The President attended two hours of speeches and remembrance for Memorial Day - the focal event of a weekend of ceremonies in honour of all America's war dead - in spite of requests from several veterans' groups that he stay away, because of his efforts as a student to avoid the Vietnam draft.
Against the backdrop of black granite inscribed with the names of the thousands lost, Mr Clinton - the first president to address veterans at the wall - mostly quietened the few dozen hecklers, declaring: 'Can any Commander-in-Chief be in any other place but here on this day? I don't think so.'
The President, praised by some for braving the protests, won strongest applause from most in the audience by announcing plans to declassify all government records relating to soliders still missing and unaccounted for from the Vietnam and Korean wars. Protesters waved banners at the President with blunt messages that included: 'Bring on the Hypocrite'; 'Those in the Wall Gave their Blood - Where were You?' and 'Where was Bill, Moscow?'
'He should have come with those troops 25 years ago,' remarked Frank Maher, one of hundreds of veterans visiting the capital for the ceremonies. 'If he didn't come then, he shouldn't be here now.' Similar disgust was voiced by another veteran of the Vietnam war, Joe Tarnovsky. 'We feel great indignation that Mr Clinton came here. To many of us, him being here and speaking today is another wound in our hearts.'
However, an opinion poll for CNN-Time suggested that the President's decision to brave the protests was generally supported: 67 per cent of Americans thought it appropriate that Mr Clinton should speak at the wall, with only 25 per cent saying he should have stayed away.
Efforts to boost his standing with the military included a visit by the President on Saturday to the West Point academy to delivery the graduation address. Politely received by that audience, Mr Clinton pledged not to take defence cuts to the point where America's defence would be jeopardised. At a wreath-laying ceremony earlier yesterday at the Arlington National Cemetery, as at West Point at the weekend, Mr Clinton sought even so to emphasise the link between defending America in the traditional sense and devoting more effort to protecting its economic health at home.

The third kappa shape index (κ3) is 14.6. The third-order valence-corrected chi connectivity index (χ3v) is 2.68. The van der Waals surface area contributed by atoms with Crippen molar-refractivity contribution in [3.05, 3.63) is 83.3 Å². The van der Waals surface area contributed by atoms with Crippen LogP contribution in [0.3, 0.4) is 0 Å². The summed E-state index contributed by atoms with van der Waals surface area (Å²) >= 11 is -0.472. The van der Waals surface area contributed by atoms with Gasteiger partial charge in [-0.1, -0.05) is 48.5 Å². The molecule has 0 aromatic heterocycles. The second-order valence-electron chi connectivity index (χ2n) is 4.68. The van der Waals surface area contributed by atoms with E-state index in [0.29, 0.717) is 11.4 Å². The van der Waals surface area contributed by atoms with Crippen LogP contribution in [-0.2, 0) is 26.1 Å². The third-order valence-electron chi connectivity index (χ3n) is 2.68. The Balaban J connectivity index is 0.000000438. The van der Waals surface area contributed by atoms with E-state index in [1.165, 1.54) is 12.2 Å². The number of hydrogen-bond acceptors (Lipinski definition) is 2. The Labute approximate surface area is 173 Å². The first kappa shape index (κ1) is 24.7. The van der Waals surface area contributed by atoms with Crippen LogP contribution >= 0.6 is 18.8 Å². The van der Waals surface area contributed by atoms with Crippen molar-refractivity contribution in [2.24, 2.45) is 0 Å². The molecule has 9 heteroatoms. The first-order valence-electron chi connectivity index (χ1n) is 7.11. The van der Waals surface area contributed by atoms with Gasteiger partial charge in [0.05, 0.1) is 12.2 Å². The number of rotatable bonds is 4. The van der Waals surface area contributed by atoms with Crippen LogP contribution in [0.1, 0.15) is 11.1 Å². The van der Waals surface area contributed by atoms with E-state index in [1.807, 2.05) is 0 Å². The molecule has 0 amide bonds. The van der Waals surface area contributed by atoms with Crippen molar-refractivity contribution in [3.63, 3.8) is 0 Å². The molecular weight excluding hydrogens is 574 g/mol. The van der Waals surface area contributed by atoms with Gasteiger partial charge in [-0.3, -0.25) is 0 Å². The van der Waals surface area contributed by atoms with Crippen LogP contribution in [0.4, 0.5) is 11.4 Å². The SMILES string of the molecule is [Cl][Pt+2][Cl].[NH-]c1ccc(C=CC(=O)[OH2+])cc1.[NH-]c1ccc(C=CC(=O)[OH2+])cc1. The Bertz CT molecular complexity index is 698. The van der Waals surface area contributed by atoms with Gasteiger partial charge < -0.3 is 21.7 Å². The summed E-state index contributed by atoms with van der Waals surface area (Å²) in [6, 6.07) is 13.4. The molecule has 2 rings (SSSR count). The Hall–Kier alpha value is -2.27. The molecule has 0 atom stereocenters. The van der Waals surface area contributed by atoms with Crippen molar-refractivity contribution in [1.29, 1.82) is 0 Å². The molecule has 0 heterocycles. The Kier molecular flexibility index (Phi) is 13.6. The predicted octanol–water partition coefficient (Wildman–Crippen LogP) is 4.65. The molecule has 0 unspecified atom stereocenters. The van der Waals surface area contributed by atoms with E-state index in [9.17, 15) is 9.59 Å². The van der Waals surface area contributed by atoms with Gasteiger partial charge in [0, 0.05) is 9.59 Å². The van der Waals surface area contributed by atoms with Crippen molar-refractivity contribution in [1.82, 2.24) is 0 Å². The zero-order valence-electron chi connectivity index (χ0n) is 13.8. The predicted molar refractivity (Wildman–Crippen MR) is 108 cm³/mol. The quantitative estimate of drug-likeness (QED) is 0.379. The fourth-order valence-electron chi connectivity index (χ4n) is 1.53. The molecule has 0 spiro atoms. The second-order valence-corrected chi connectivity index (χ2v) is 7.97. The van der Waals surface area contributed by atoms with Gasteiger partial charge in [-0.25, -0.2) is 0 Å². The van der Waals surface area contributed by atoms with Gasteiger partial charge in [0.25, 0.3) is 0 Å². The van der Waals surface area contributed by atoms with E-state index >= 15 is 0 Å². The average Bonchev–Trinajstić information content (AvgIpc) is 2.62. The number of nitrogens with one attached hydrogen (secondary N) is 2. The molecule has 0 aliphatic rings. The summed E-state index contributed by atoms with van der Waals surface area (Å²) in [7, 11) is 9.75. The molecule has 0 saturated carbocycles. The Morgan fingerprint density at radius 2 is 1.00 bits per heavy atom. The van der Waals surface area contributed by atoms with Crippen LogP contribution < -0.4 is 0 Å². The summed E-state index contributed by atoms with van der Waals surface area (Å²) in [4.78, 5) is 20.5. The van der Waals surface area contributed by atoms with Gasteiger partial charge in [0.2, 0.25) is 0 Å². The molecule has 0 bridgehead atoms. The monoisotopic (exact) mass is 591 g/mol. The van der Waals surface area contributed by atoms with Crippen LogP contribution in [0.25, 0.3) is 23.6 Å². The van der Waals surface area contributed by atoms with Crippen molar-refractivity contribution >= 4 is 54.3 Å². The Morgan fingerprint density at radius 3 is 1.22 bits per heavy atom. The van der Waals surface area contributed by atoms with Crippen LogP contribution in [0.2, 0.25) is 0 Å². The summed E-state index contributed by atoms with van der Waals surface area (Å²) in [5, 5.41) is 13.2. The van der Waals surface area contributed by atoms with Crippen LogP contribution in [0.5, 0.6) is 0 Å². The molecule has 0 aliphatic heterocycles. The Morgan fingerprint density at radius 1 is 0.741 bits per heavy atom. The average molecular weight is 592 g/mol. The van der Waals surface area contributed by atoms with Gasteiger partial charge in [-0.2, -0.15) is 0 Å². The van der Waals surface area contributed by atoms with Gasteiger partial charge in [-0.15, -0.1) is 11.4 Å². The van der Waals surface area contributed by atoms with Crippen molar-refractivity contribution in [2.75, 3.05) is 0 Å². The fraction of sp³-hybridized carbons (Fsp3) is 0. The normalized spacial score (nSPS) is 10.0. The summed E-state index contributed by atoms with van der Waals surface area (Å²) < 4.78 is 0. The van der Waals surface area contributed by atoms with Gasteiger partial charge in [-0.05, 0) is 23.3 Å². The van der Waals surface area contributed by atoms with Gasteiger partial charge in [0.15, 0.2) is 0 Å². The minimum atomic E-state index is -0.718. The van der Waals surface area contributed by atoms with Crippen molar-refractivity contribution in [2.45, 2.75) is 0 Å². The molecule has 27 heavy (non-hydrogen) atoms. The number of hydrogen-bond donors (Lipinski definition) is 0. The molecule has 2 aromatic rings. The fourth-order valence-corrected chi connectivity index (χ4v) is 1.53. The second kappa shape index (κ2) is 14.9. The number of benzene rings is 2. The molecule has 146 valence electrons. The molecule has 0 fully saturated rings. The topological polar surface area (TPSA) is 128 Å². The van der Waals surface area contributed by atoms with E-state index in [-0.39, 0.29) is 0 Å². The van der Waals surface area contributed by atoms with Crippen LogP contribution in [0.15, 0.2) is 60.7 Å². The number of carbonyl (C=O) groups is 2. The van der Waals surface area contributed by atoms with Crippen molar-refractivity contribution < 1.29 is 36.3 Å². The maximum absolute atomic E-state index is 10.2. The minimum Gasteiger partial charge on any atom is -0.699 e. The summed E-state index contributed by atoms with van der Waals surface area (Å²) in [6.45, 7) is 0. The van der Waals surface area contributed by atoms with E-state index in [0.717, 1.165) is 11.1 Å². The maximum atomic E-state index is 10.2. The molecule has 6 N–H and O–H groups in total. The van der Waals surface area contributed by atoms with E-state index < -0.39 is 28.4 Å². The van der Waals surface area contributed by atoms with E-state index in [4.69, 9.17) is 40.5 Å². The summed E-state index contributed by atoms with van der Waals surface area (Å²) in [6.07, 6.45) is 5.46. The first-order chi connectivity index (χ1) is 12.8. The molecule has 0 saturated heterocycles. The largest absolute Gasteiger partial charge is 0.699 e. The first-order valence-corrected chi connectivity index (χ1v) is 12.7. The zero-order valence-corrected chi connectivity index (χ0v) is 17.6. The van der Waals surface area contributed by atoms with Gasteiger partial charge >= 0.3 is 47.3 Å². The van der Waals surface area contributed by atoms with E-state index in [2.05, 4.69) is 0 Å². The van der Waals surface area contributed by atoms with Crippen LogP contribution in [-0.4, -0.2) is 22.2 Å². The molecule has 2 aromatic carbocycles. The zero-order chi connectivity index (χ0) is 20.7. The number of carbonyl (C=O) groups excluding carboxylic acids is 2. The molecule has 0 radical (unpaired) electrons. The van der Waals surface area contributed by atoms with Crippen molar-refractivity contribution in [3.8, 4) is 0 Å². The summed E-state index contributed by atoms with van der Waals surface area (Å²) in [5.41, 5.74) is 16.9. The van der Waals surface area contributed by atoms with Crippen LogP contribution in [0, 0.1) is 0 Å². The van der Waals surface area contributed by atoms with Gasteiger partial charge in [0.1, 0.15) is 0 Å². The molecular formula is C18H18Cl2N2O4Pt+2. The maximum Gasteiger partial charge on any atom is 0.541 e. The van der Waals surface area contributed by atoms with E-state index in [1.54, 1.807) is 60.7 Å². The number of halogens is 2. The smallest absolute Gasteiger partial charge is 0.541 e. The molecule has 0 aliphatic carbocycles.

'We resolve in this era of profound change and continuing peril to be ever vigilant against any foe that could endanger us, and against any undercurrent that might erode our security, including the economic security that is the ultimate foundation of our nation's strength,' he said.
Also yesterday, Mr Clinton greeted a friendly crowd of Second World War veterans at the White House. 'This is your house. You have paid the price for it and those you represent made the fact that it's still standing possible,' he told them.
Unveiling commemorative stamps and coins he said: 'We learnt from those early defeats in the Second World War that we must remain vigilant and always prepared to resist future aggression, and that the nations dedicated to freedom must stand together.'
Meanwhile the controversy that has helped contribute to the President's problems with the military community - his proposal to lift the ban on gays serving in the forces - remains unresolved and politically flammable. With the President and Congress due to reach a settlement on the issue next month, a so-called 'don't ask; don't tell' compromise has surfaced, under which military authorities would no longer inquire about sexual preference, but the ban on homosexual activity in the military would formally not be ended.
To the dismay of many gay activists, it is a halfway solution for which Mr Clinton has indicated his support. Unclear, however, is whether serving homosexuals would be subject to punishment for gay behaviour off-base.
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